The **Hooke’s law** points out that the deformation experienced by an elastic object is directly proportional to the force applied to it. The constant of proportionality depends on the nature of the object, its geometry and the material from which it is made.

All materials have elastic properties to a greater or lesser extent, so they obey Hooke’s law as long as they return to their original dimensions once the force is removed. Springs and rubber bands are good examples of objects that satisfy Hooke’s Law, but so are the steel rods that are part of a bridge.

Taking a spring as an example, to keep it stretched or compressed, it is necessary to apply a force whose magnitude is F. According to Hooke’s law, the spring will experience a deformation x:

F ∝ x

The constant of proportionality, which since it is a spring is called *spring stiffness constant*is denoted as k, therefore:

F = k⋅x

In SI units, force is in newtons (N) and deformation is in meters (m). Therefore, the spring constant has units of N/m. The spring constant represents the force that must be applied to deform it by 1 m of length.

If, after stretching or compressing, the spring is released, it will move in the opposite direction to the applied force. This means that if we stretch it, it is compressed and vice versa. Therefore the force FR that **the spring exerts **is:

RF = -k⋅x

The negative sign indicates what was said before: that the force opposes the displacement, therefore this force is known as *restorative force*.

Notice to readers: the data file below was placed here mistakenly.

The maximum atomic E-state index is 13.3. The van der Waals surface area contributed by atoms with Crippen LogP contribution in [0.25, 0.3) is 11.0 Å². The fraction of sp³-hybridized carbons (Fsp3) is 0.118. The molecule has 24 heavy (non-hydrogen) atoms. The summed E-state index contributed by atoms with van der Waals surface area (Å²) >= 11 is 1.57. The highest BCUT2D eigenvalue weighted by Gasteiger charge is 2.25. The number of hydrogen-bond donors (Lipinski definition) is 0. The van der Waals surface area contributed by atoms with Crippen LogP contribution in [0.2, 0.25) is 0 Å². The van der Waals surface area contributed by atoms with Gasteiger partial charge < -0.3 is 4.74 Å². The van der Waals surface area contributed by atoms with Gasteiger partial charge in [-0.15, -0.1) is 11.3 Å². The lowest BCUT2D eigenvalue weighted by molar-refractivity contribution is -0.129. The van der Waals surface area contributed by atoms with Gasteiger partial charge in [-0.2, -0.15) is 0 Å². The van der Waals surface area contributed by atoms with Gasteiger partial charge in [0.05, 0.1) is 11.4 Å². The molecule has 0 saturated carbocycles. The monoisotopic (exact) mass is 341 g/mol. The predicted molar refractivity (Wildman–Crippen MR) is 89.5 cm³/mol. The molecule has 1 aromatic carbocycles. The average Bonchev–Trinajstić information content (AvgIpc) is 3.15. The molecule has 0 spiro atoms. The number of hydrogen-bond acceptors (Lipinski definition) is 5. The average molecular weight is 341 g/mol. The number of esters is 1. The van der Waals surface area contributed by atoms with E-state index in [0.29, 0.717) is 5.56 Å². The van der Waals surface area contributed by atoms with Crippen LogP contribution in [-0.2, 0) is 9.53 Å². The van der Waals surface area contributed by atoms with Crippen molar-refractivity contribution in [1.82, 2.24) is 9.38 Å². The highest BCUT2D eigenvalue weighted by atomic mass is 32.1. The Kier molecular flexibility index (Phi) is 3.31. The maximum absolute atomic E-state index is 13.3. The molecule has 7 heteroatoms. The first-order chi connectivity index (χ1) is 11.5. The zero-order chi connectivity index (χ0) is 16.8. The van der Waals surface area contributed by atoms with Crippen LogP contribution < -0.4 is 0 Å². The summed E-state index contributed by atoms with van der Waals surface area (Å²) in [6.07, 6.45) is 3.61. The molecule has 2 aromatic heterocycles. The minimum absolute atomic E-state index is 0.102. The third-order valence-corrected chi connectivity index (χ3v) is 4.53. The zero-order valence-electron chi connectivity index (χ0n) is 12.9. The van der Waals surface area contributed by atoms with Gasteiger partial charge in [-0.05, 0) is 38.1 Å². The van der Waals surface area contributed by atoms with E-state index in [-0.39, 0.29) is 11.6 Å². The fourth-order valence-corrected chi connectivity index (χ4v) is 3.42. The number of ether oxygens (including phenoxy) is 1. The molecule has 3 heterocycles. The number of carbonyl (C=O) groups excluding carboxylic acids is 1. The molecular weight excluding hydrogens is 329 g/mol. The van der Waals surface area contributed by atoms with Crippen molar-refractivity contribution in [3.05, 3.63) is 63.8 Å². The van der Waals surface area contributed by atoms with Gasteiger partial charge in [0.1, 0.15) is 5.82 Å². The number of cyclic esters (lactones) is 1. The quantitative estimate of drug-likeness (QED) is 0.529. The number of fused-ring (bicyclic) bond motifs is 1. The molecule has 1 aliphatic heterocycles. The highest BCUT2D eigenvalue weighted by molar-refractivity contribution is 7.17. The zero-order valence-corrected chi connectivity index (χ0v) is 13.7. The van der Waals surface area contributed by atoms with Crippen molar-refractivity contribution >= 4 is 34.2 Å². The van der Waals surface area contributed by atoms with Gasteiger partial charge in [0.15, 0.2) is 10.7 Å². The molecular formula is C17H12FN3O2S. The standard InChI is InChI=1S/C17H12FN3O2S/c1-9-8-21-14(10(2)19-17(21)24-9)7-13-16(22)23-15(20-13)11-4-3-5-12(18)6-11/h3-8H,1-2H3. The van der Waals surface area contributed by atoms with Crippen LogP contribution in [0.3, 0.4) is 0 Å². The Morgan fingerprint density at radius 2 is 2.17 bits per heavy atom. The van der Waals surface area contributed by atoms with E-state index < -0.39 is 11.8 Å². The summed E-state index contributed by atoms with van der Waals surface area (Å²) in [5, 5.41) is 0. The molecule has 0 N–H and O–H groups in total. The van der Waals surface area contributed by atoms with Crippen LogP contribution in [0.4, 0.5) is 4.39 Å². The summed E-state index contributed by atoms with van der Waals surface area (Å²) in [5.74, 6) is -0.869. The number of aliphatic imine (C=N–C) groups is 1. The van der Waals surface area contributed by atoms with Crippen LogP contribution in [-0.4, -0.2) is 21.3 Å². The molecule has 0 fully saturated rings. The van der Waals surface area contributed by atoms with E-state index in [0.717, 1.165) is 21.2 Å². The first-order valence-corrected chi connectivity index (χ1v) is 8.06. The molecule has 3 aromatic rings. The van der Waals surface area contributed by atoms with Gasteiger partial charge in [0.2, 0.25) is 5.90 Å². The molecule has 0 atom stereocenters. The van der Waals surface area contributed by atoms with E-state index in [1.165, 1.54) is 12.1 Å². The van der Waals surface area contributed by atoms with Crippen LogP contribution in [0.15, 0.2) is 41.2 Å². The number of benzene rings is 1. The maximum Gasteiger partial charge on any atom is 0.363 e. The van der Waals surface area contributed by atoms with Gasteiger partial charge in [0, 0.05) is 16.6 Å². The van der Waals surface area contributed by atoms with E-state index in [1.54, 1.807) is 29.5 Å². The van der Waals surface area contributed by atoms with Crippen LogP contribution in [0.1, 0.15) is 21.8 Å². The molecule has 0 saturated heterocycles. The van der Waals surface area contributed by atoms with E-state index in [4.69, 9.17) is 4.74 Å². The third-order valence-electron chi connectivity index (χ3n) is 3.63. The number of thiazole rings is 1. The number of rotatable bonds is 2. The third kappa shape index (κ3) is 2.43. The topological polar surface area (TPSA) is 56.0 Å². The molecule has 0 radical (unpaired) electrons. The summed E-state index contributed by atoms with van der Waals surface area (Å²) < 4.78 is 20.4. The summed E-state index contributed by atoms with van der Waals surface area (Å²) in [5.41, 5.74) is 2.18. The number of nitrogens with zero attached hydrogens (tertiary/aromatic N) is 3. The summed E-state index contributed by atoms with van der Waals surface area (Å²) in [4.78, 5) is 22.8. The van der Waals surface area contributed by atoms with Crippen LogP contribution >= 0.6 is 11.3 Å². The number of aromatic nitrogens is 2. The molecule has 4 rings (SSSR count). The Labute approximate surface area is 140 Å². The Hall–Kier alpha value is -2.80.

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**formula and equations**

The relationship between force and displacement in a spring was discovered by Robert Hooke (1635-1703), a noted English physicist known for his rivalry with Isaac Newton. Hooke was a versatile scientist who successfully ventured into different fields of science: mechanics, biology, astronomy and architecture.

Hooke realized that if the force applied to a spring is not very large, the spring deforms proportionally to the force, and once the force is removed, the spring returns to its natural length.

Thus, Hooke’s law in graphical form has the form of a straight line, the slope of which is the spring constant. The following image shows the force exerted on the spring to stretch it –or compress it- depending on the position x. Also note that the force does not depend on the natural length of the spring, but on its displacement.

The average force is indicated on the graph by the bar F and is equal to ½ kxf, where xf is the final position of the spring.

Both the force exerted on the spring and the force it exerts on an object attached to it are variable forces. The more you want to stretch or compress the spring, the more force you have to apply to do so.